Novelist questions what it means to be an American Indian

click to enlarge <a href=" - PHOTO ELENA SEIBERT
Photo Elena Seibert
In his breakout novel “There There,” author Tommy Orange takes an unblinking look at the pride, pain and confusion that are undercurrents of identity for many modern day American Indians.

The book tells the stories of 12 characters, ranging in age from teens to elders, whose lives converge one fateful day at a powwow in Oakland, Calif.

Unlike many other books about American Indians, “There There” does not take place in the romantic past or on a remote reservation. Instead, it is firmly rooted in the present day, in a metro city where mixed race Indian youth learn about their culture through YouTube videos and generational trauma ripples through families coping with substance abuse and violence. 

The book was named among the 2018 National Book Critics’ Circle Awards and to the New York Times Favorite Books of 2018. It’s also University of Idaho’s Common Read and Orange will speak about his work at 7 p.m. Tuesday, Nov. 5 in the International Ballroom of the Bruce M. Pitman Center on campus.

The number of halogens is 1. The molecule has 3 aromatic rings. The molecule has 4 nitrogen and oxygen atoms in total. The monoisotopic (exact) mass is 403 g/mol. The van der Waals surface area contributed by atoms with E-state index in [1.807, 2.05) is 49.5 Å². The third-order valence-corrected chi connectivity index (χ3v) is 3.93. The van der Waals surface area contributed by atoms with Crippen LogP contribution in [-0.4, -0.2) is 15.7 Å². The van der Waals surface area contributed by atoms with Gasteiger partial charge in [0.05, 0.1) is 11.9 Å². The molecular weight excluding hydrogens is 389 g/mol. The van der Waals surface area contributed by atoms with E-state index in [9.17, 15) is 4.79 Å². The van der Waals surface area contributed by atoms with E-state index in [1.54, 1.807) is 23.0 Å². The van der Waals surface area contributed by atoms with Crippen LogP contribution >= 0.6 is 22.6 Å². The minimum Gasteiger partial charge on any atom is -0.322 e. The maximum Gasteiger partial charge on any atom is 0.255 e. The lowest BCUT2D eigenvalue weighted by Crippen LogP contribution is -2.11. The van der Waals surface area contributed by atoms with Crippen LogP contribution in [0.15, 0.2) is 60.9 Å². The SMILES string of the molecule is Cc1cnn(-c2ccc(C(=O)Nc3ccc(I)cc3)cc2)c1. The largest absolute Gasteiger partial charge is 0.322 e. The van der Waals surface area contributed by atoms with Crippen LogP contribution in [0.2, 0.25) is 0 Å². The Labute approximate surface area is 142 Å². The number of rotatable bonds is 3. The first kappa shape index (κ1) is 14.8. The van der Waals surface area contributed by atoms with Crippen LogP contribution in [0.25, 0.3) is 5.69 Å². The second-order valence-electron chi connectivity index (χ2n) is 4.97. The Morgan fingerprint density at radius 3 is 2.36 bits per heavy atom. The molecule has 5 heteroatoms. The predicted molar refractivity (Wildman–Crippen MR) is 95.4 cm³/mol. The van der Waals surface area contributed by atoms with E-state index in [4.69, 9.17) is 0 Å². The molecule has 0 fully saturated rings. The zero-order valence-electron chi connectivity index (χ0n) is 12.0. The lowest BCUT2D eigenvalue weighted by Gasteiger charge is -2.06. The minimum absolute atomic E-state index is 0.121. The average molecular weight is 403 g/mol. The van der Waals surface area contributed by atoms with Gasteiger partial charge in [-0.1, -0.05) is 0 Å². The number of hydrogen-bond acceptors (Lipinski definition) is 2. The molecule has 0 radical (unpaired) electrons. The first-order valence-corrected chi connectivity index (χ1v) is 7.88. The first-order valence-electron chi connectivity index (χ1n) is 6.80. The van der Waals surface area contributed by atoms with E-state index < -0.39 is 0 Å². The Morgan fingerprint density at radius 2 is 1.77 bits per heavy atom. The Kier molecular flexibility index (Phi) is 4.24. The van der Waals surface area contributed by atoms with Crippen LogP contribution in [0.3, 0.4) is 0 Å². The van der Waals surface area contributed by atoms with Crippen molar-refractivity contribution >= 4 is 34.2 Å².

Orange is a recent graduate from the Master of Fine Arts program at the Institute of American Indian Arts. He is an enrolled member of the Cheyenne and Arapaho Tribes of Oklahoma and was born and raised in Oakland. He lives in Angels Camp, Calif., and was unavailable for an interview before the event because he was traveling, according to his publisher. 

The Common Read committee, composed of students, faculty and community members, chose “There There” because they felt empowered by the novel and Orange’s journey to become an important voice and part of the vanguard of the “Native Renaissance,” according to a news release.

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